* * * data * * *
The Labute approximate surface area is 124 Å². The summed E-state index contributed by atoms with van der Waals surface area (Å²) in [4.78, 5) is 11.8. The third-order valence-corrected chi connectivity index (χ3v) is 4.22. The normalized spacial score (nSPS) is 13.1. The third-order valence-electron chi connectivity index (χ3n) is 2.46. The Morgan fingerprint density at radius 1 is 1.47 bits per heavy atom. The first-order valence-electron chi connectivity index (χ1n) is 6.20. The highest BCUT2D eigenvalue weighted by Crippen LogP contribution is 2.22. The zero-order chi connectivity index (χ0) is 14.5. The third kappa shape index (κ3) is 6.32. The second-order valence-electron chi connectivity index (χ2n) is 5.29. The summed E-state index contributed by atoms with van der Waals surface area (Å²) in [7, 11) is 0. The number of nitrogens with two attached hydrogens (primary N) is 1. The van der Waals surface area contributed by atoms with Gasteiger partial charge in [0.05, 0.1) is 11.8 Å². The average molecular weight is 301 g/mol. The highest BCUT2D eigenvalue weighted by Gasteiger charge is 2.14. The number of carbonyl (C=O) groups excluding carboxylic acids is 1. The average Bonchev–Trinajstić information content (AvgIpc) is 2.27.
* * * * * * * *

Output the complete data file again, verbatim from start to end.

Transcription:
The Labute approximate surface area is 124 Å². The summed E-state index contributed by atoms with van der Waals surface area (Å²) in [4.78, 5) is 11.8. The third-order valence-corrected chi connectivity index (χ3v) is 4.22. The normalized spacial score (nSPS) is 13.1. The third-order valence-electron chi connectivity index (χ3n) is 2.46. The Morgan fingerprint density at radius 1 is 1.47 bits per heavy atom. The first-order valence-electron chi connectivity index (χ1n) is 6.20. The highest BCUT2D eigenvalue weighted by Crippen LogP contribution is 2.22. The zero-order chi connectivity index (χ0) is 14.5. The third kappa shape index (κ3) is 6.32. The second-order valence-electron chi connectivity index (χ2n) is 5.29. The summed E-state index contributed by atoms with van der Waals surface area (Å²) in [7, 11) is 0. The number of nitrogens with two attached hydrogens (primary N) is 1. The van der Waals surface area contributed by atoms with Gasteiger partial charge in [0.05, 0.1) is 11.8 Å². The average molecular weight is 301 g/mol. The highest BCUT2D eigenvalue weighted by Gasteiger charge is 2.14. The number of carbonyl (C=O) groups excluding carboxylic acids is 1. The average Bonchev–Trinajstić information content (AvgIpc) is 2.27.